Monthly Archives: December 2015

FAQs – Aikido

Written for norevalleyaikido.com and waterfordaikido.com.

What is Aikido?

Aikido is a traditional Japanese Martial Arts developed by Morihei Ueshiba based on his practice of several Martial Arts most notably Daito Ryu Jujutsu. The practice of Aikido includes weapons training in conjunction with basic training.

How is it different from other martial arts?

Aikido has a unique basis as an non violent martial art. With this in mind we aim to cause little to no damage. At a higher level this is internalised into a state of non contention. Aikido is also non competitive. All students teach each other and improve together. You can not get better without your training partners.

What is Aiki?

I have heard this term explained in so many different ways and I would recommend people to research this for themselves. In the context of Aikido, aiki is blending with your partner to led to a conclusion utilising extension and relaxed centered movement. After some years of practice this harmonization of opposites shifts from the external to the internal.

Does it work?

For self defence – There are two ways to answer this. Yes and No. If it is self defence that a student is specifically interested in learning they will likely give up very quickly. With Aikido it takes about a year to get even a  basic understanding of how it works and far longer for it to be considered as effective. For self defence there are far quicker and more efficient methods available. For the more subtle aspects of training to feel apparent it most definitely works. You should feel more relaxed and open from training . Also applying the principles of training into your daily life you may be able to resolve and avoid conflicts more often than not.

Is it good for you?

Yes I think so although it does depend on the individual. The training is quite sustainable in that all the movements should be natural for the body. You should start to feel more open and flexible after about a month. I find that I often have more energy after a class than before. Of course for the most benefit it is necessary to train as consistently as life will allow.

Who can train?

Anyone can train. The only requirement is an interest. Young and old can practice together. A student’s level of fitness is not an issue for starting. We train at our own pace. Risk of injury is kept to a minimum. Any personal injuries must be reported before starting so that it can be taken into consideration by all training.

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Are there any guidelines for training?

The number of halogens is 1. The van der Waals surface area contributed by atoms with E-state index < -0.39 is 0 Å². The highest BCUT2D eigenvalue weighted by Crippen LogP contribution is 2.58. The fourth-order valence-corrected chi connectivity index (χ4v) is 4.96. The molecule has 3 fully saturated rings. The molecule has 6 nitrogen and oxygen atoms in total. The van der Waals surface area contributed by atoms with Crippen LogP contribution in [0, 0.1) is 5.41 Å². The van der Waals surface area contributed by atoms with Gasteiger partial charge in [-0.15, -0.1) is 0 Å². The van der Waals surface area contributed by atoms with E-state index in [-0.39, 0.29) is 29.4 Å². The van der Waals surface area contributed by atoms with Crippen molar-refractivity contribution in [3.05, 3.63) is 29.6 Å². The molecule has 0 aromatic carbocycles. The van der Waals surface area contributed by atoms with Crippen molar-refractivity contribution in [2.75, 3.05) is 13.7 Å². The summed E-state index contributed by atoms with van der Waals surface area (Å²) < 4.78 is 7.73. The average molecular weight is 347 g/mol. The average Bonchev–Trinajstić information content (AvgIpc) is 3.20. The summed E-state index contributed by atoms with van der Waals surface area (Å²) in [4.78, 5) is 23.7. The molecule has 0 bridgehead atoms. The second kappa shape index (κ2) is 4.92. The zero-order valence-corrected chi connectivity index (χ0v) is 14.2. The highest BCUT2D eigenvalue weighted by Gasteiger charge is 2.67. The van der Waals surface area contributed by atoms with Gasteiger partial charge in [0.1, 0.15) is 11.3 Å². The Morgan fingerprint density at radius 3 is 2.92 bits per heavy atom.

• Yes. Try to arrive on time and ready to train.
  • Always pay your respects to ‘kamiza’ and fellow students.
  • Never force unnatural or dangerous movements on yourself or others.
  • Look after your training partners, no one should get hurt.
  • Respect the training style and tradition of Aikido.
  • Do not engage in contests of strength.
  • Train as regularly and consistently as your life will allow.
  • Always enjoy your training.

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Aikido with Patrick

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Recently I attended a Aikido seminar given by Patrick Cassidy Sensei in the Dojo of Ray Butcher in Dublin. Patrick teaches in such a way that people can explore Aikido at different levels of depth. One technical and another coming from sensation. The study of Aikido is often lacking in the kind of sensitivity that Patrick is teaching. A student will often focus too much on the outward technique and ignore the more subtle aspects. For example in pinning techniques such as Nikkyo, Sankyo and Kote Gaeshi it is easy to focus on the wrist or shoulder, however this prevents attaining a connection to Uke’s  centre. In other words if you attack the wrist that is all you will get.

By opening up more it is possible to feel into the centre and the feet of your partner. To study this Patrick first explained in terms of positioning and we practiced. Then he repeated the same thing but with sensitivity, done like this it is slightly different each time. I noticed that he called up many people to take Ukemi, I think he does this in order that the group has a direct feeling of what to look for. This way the sense of Aikido can be more clearly transmitted.

After the lunch break training got a lot more rigorous. We explored a freer side of training. Flowing movements while maintaining the connection to our partner. I found this is be liberating and exhausting in equal measure. It is however extremely enjoyable and a great way to put the principles of Aikido into practice.

For Patrick, finding and keeping this connection both to ourselves and each other seems to be an important focus of his approach to Aikido. I certainly have a lot to learn in this area and classes with Patrick give some very useful tools to make our Aikido more mindful. Surely the preservation of life is an integral part of Aikido and the first step towards this must be to gain a greater sense of empathy with each other. Patrick and some other instructors I have trained with and written about see Aikido as a means to improve human society starting with ourselves. No simple matter at all but by creating and training in a more focused open state of mind we can create a space for others to follow suit.

Patrick Cassidy is living in Montreux, Switzerland where besides from Aikido he also teaches Yoga and Meditation. He teaches in Ireland at least once a year in the Henshin Aikido Dojo.

Aikido Montreux – aikidomontreux.com

Henshin Aikido – www.balanceireland.com/aikido

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